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The Simple Solution to SOA is ESBs?

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Joe McKendrick has posted an article on a recent podcast that ebizQ did with IBM SOA expert Lief Davidson on the role ESBs have in SOA. According to Joe:

In physics, they say the simplest solution to a problem is usually the right solution. Applying the laws of physics to SOA, then, it stands to reason that enterprise service buses (ESBs) are the simplest path to SOA within organizations -- and perhaps in many cases, the right path for the organization.

Lief agrees and goes further by indicating that in the current tough economic climate, SOA and ESB are an excellent match. As IT has to struggle with even smaller budgets and yet even more requirements on those budgets ...

Now, SOA is actually aiming to strengthen the alignment of business and IT with the IT assets and the [infrastructure] better able to meet those urgent business demands as well being more flexible and agile for future changes. Key to the flexibility and agility that SOA is trying to deliver is the Enterprise Service Bus, which is at the core of the IT infrastructure.

Obviously IBM believes that their ESB is the best option, which is always interesting given how relatively negative they have been in the past about the need for ESBs at all. The debate around whether or not ESBs are needed at all for SOA has raged for a while. Those against ESBs often cite complexity and vendor lock-in problems as the reasons to stay clear. Whereas others say that the inherent complexity of rolling-your-own is more than mitigated by using an ESB. Unfortunately some vendors don't do the latter argument any favours and this podcast does not go any way to removing the complexity issues around IBMs product suite: 3 ESB solutions?! WebSphere ESB, WebSphere Message Broker, and a SOA appliance, WebSphere DataPower. According to Lief, WebSphere ESB (which is build on the WebSphere application server) is probably closest to the common understanding of the term ESB:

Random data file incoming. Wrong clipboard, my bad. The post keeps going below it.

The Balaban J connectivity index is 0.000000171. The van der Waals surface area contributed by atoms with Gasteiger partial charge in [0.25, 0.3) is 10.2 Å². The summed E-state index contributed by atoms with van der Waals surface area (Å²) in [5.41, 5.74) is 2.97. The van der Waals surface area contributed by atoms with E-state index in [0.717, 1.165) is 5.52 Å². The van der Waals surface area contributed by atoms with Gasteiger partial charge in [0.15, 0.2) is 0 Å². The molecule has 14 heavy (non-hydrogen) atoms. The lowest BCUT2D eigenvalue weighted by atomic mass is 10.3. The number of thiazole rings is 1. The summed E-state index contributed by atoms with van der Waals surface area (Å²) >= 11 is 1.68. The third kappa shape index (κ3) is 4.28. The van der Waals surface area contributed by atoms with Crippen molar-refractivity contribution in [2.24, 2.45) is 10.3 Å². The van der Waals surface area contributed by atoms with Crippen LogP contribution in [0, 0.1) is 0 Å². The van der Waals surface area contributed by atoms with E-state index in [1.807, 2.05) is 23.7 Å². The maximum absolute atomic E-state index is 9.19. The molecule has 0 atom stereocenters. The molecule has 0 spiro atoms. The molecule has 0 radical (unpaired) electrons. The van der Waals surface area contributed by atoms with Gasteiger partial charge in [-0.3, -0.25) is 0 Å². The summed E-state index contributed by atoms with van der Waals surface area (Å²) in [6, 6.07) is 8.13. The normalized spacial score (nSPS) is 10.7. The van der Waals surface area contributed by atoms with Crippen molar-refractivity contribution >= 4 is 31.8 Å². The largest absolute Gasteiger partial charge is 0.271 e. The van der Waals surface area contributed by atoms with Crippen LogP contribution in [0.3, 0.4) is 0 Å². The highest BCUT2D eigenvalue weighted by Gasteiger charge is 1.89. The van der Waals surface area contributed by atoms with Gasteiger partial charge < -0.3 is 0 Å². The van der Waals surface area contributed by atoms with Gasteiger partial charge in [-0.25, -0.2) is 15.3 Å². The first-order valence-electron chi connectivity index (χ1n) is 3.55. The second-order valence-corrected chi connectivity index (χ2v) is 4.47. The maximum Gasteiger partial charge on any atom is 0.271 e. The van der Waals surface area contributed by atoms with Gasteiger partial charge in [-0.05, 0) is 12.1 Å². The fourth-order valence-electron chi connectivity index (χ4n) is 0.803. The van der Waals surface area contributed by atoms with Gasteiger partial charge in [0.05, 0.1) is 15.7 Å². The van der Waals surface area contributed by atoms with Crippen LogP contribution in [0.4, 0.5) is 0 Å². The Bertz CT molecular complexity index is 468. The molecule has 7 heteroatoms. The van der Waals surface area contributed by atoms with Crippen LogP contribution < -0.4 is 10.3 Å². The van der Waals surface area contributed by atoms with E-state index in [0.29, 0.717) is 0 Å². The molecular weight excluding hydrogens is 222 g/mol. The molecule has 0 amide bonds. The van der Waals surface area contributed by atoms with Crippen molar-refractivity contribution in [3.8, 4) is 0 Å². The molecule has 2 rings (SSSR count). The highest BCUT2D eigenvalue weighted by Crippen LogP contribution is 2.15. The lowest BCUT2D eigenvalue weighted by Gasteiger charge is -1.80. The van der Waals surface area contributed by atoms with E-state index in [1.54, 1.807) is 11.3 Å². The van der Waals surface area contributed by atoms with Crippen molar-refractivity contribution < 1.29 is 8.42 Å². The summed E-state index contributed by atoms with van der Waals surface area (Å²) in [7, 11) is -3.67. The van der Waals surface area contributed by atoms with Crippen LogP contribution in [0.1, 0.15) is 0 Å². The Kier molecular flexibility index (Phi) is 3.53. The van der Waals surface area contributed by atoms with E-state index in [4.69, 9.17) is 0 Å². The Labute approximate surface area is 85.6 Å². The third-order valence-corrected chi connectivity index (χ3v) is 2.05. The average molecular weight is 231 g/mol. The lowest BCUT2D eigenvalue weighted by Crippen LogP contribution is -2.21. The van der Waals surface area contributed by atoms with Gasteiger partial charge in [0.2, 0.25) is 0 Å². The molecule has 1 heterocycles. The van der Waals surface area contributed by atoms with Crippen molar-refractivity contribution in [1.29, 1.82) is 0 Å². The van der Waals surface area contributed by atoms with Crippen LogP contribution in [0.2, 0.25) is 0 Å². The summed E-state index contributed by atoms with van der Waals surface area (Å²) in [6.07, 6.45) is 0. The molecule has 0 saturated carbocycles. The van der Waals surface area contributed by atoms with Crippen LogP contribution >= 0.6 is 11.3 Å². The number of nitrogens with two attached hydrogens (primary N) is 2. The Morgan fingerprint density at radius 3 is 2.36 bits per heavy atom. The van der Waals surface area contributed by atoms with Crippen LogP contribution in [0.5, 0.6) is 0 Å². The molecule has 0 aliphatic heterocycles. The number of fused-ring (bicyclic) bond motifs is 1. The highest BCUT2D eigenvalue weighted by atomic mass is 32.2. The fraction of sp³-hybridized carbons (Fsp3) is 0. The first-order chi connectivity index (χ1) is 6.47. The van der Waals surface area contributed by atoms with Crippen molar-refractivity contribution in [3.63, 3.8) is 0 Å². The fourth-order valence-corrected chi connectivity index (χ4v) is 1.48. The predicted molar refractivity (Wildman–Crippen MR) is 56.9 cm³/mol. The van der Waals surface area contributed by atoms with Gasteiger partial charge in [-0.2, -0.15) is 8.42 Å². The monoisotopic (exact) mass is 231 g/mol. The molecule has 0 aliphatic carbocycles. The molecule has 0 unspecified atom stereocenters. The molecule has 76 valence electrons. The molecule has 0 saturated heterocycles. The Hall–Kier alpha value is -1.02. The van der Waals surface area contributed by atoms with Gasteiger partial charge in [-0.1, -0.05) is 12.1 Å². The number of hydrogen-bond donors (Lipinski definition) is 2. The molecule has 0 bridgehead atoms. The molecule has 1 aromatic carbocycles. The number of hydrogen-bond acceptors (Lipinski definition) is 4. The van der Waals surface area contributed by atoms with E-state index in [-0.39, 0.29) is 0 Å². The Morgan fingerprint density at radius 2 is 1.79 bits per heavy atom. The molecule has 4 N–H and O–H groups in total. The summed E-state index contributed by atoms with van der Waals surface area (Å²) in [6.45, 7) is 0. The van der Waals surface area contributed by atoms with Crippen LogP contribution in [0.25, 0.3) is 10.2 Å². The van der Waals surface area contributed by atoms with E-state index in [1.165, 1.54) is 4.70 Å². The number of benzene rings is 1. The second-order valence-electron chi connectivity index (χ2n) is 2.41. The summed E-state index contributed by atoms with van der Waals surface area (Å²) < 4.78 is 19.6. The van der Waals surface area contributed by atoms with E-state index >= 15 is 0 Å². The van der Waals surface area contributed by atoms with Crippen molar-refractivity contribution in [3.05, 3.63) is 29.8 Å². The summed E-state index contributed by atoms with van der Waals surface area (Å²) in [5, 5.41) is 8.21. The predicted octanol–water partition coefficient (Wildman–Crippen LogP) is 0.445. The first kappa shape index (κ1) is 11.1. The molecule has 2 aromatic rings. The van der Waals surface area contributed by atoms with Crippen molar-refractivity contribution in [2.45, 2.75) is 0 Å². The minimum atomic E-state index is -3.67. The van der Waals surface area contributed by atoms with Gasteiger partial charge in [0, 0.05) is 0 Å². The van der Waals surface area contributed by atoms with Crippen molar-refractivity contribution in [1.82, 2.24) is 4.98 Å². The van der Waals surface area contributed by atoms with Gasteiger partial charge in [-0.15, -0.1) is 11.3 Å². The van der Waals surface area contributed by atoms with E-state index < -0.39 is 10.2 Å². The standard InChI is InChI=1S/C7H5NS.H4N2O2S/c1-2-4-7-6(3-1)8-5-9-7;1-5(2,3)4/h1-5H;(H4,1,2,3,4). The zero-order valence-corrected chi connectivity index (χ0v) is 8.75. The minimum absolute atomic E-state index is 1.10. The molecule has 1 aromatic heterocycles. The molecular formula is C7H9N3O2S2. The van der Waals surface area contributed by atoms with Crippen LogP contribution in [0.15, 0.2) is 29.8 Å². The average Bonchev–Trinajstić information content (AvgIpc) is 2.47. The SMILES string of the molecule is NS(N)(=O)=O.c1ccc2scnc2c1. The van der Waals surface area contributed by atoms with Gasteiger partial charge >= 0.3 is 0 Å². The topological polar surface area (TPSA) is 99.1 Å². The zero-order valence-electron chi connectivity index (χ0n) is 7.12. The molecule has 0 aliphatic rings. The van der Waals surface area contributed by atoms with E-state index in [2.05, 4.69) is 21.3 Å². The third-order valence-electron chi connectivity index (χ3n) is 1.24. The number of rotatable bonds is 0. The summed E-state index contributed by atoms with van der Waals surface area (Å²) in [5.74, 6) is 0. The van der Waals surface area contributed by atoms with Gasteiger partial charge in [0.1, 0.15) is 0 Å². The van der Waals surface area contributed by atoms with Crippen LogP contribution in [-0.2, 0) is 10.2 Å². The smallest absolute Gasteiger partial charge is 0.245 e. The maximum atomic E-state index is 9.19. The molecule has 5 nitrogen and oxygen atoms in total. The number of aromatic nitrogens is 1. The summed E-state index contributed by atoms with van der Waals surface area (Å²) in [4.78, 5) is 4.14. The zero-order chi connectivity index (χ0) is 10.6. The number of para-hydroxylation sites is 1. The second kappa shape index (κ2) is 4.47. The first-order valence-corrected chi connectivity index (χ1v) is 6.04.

... we built an ESB specially focusing on meeting the integration and connectivity needs based around standards and interactions between services. So even if all of your assets to be connected are Web services, define using Web Services Definition Language or WSDL, you still need to mediate between those services, or very quickly you’ll end up with a static complex environment that doesn’t deliver the SOA benefits you need and want.

The reference to standards probably means WS-* and JEE, since IBM does not participate in JBI and SCA is not yet a standard. Lief goes on to discuss the rest of the WebSphere family of solutions and how they should be used in a good SOA development. Fortunately for customers, all 3 ESB solutions can be purchased and used together. However, the podcast doesn't really live up Joe's original assertion concerning simplicity, with Joe's final comment being more debate-worthy:

There's been a lot of discussion across the industry as to how far organizations that don't necessarily have the resources or executive political can pursue SOA. Add budget crunches, and SOA becomes an impossible sell -- even though it does provide cost savings and containment in the long run. ESBs may provide a way to kick-start SOA in any climate.

So the question still remains: are ESBs the simple route to SOA adoption or should everyone "go ad hoc"?

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